US outsourcing implodes, India looking for pastures overseas even though it ain’t that green
It wasn’t a total surprise but I felt a little awkward when I read the news about a big Indian Outsourcing giant setting up a customer-service call center in Reno, Ohio (US). This is at a juncture when the western and the european world feels India and China like itches that you can’t really scratch; and when a tangent of love-hate relationship is growing organically on its own.
The Indian conglomerate Tata Group has setup a 250 seater call center to serve the online travel agency Expedia across the street from an Army Reserve center and next to a farm in Reno, Ohio. It definitely looks like ‘Outsourcing’ is imploding back to the US.
The Tata Group, which is based in Mumbai, established its Reno roots last year when its business services unit, SerWizSol, bought the call-center business of travel-processing firm TRX. Ricardo Layun, head of U.S. operations for SerWizSol says that it is done in a bid to keep clients happy who wish to have their calls answered by an American.
Here is an excerpt from the article;
Tata Group, which has a history in India of caring about social causes, has encouraged workers in Reno to get more involved in the community. There was a Tata float in the local Thanksgiving parade. Workers recently swept up a playground that had fallen into disrepair. And when an employee was injured in a car accident, Tata donated $500 to the family. Christy Rice, senior team leader, says those efforts demonstrate the biggest difference under the new owners. “It’s less about numbers and more about people,” she says.
It is not just the Indian firms that are pitching for low-cost cities in the United States as against outsourcing it outside to India or China. US Technology firms like Rural Sourcing Inc (Durham, North Carolina) are competing for outsourced Software Projects from big American corporations.
Cities such as Pendleton in Oregon, Irving in Texas, Kearney in Nebraska, Oklahoma City and Jonesboro of Arkansas have highly skilled programmers for as low as $40 to $50 an hour which is almost half as cheap as any typical big city programmers (San Francisco, New York, Chicago etc). The rate however may be about twice the cost of an average programmer for some of the big Indian Outsourcing firms - Tata Consultancy Services, Wipro, Infosys etc. But many American clients and firms alike prefer to keep their works on-shore rather than negotiate and manage complex off-shore Outsourcing firms’ work culture, language barrier and time zone difference.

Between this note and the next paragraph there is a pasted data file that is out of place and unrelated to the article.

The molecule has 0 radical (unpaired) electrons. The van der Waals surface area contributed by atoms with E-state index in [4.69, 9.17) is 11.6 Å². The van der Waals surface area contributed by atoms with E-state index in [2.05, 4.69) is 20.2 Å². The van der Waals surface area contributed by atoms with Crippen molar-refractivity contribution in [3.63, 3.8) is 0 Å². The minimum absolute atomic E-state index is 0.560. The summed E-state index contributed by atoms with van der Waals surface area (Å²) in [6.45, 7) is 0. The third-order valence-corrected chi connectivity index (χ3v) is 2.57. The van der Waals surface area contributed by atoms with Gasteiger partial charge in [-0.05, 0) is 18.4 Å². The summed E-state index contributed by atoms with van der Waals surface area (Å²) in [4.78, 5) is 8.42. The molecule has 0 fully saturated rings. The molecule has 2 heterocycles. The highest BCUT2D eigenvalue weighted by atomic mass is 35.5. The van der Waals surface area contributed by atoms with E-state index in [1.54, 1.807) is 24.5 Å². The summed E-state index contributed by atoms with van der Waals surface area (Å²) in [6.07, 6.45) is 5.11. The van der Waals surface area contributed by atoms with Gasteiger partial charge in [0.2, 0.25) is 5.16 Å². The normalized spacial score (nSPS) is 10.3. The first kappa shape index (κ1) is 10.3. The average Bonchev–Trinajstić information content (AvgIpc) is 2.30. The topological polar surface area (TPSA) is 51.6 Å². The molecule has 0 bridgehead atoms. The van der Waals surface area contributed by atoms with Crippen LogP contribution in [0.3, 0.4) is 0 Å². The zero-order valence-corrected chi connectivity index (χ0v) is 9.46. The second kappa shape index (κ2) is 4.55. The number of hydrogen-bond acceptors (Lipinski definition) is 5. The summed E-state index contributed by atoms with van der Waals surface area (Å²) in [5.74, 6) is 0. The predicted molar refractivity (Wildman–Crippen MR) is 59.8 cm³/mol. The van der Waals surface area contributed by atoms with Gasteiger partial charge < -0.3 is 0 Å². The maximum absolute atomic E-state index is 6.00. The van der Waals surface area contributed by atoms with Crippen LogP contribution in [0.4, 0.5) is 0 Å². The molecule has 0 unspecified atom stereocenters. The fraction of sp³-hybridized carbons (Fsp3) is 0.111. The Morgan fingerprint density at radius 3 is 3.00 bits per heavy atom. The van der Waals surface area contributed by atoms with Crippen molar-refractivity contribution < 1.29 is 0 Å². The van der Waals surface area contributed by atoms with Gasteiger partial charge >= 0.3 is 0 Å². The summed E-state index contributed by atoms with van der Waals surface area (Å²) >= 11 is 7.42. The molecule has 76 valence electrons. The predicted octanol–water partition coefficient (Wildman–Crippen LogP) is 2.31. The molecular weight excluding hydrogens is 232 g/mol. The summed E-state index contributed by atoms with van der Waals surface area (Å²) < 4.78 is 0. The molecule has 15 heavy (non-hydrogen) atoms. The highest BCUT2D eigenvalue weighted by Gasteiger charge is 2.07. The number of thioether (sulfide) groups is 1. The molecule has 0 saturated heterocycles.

Recently, the IT Association of America (ITAA) has turned the spotlight on firms such as Greenwood Village, Colorado-based Ciber Inc, Atlanta-based Xpansion LLC, Cayuse Technologies LLC and Rural Sourcing, which are increasingly wooing clients to look within the country for Software Development and Outsourcing.
Nonetheless, there has not been many cases of US corporations scaling down on off-shoring to look at domestic outsourcing besides the few - California-based Kana Software, which bought back its product development from India to the US citing productivity challenges and high attrition rates. And of course, the much talked Riya’s Bangalore (India) office shutdown and its Software Development being moved to the US.
Currently, several other Indian firms - Wipro, Tata Sons - are planning to establish centers in low-cost US cities. It may be noted that some Indian firms have already setup shops in other low-cost countries like China, Vietnam, Thailand - with their most recent destination being Egypt.
In a recent development, the Egyptian government has sent a high-level delegation to India to convince the IT behemoth to sub-source its outsourcing to Egypt. Some big Indian giants like Wipro and Satyam have concede to the agreements and have signed papers to setup support centers in Egypt.
According to the Yankee Group, a US based technology research and consulting firm in IT outsourcing, Egypt is 15 to 20 years behind India, which has boomed to dominate 60% of the overall offshore market. But India struggles to maintain an adequate supply of skilled workers, and handling some of the pie to Egypt could be mutually beneficial.
In Egypt, if a type of business is successful, everyone jumps into it, which is an individual and business trend. Far from the clutter of Cairo, the government has allocated a vast expanse of desert to the highly marketed Smart Village, a gated compound built with state of the art technological services. The lush techno-park already houses industry giants Microsoft, Vodafone, Ericsson and Alcatel among others.
Young graduates in Egypt are attracted by so many factors in the IT industry - the prospects of a career, the salaries which are about 4 times that of an average starting salary and the opportunity to work somewhere like “Smart Village” with all its benefits - restaurants, cafe and gym.
2007, August 9: Not to be outdone by its rivals, Wipro announced their acquisition of InfoCrossing Inc - a US IT outsourcing company and Unza Holdings Ltd - Singapore-based consumer goods firm. InfoCrossing was acquired for $600m while Unza Holdings goes for $250m. With these, Wipro has made 16 acquisitions since 2002. Some of them are
List of Recent Wipro Acquisitions
|cMango||$29m||20th Feb 2006|
|Quantech Global Services||undisclosed||15th May 2006|
|Enabler Informativs SA||$56.4m||1st Jun 2006|
|Saraware Oy||$34.4m||8th Jun 2006|
|3D Networks & Planet PSG||$23m||26th Oct 2006|
|Unza Holdings||$250m||11th Jul 2007|
|InfoCrossing Inc||$600m||6th Aug 2007|